2013 B.C. election Boundary-Similkameen education questionnaire: Independent candidate Doug Pederson

With the 2013 B.C. election on, SD51, the BDTA and CUPE Local 2098 sent an education questionnaire to Boundary-Similkameen candidates.

General Voting Day is next week (May 14) and School District 51, the Boundary District Teachers’ Association and the Canadian Union of Public Employees Local 2098 sent an education-related questionnaire to Boundary-Similkameen candidates.

Candidates were asked the following questions:

1)How will you/your party/government work to strengthen the co-governance relationship between boards of education and government?

2) Will you/your party/government commit to predictable and stable funding, which includes the annual addition of dollars to address costs for negotiated salary increases, increasing infrastructure expenses and provincial program implementation?

3) What is your position on free collective bargaining for the public education sector?

4) How will your government recognize and support education workers such as education assistants, custodians, bus drivers, maintenance and clerical staff in terms of a) funding whole jobs that support families and communities and b) allow for a high level of collaboration between teachers and classroom support workers?

Here is the response from Independent Boundary-Similkameen candidate Doug Pederson:

There are some real problems in the education system.

In all the years of computing at the highest levels, there wasn’t a job that I couldn’t have taught a Grade 8 student.

I made that statement in 1993 to a class of 5 and 6 students. They cheered me, knowing I wasn’t lying to them. How much does the average citizen remember of their schooling? Maybe five per cent.

Years ago at a company Christmas party, I was seated with two new staff both PhDs that had taught computer science. I had 15 years consulting, they had just taught computing. They knew that there was no way they could hold a candle to me as a consultant.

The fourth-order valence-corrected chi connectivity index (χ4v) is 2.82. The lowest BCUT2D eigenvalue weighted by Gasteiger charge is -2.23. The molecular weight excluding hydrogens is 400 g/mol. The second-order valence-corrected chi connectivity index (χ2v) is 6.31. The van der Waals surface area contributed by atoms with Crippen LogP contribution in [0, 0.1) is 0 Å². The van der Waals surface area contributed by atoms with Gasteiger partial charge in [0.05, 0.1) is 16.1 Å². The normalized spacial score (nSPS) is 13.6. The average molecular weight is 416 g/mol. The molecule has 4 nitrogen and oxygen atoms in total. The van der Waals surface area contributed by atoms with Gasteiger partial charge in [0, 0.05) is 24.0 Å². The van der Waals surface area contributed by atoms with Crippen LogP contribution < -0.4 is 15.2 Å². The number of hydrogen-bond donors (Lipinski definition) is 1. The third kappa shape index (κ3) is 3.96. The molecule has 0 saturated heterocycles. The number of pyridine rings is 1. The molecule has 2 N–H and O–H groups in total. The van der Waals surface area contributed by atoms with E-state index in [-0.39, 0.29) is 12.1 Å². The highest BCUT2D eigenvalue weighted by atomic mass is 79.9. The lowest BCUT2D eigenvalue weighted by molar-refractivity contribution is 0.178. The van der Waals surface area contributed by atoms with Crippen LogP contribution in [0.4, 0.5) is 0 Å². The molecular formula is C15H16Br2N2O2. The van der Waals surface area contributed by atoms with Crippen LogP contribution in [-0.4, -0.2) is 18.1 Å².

When I was a kid, I told my mother that a friend of mine was so dumb he was in the dumb class and didn’t even know it. I didn’t tell him. This kid was made to feel inadequate for the rest of his life over information that was of no use in the real world.

My dad had a Grade 3 education and was the smartest in our family. Only one or two of my teachers would be in the same category as him. Education does not make one smart or better.

A friend of mine was smarter at 20 than when I met him at 40. He spent most of his life around children. I’d sooner have a discussion with a 60-year-old barber than a 60-year-old grade school teacher.

One engineer at the pulp and paper mill I was working at said, “Everything I know about pulp and paper I learned here.” We need way more master apprentice education for those that don’t fit in. At the same pulp mill, they replaced all the pulp testing staff with technical staff.

The new staff would take samples to analyze and be back in 15 or 20 minutes with the results. The old timers would pick up some in their fingers and know the results by simply rolling it around. A trapper friend of mine knows more about the wildlife than any of the Fish and Game folks – hands down.

I could go on and on but you get my point. And would be open to debate any of these issues on video.

The most important course I took in grade school was typing. I was very fast and it made me look good wherever I went.

These are facts that most people that aren’t in the education system know.

As for your questions, yes, I support you.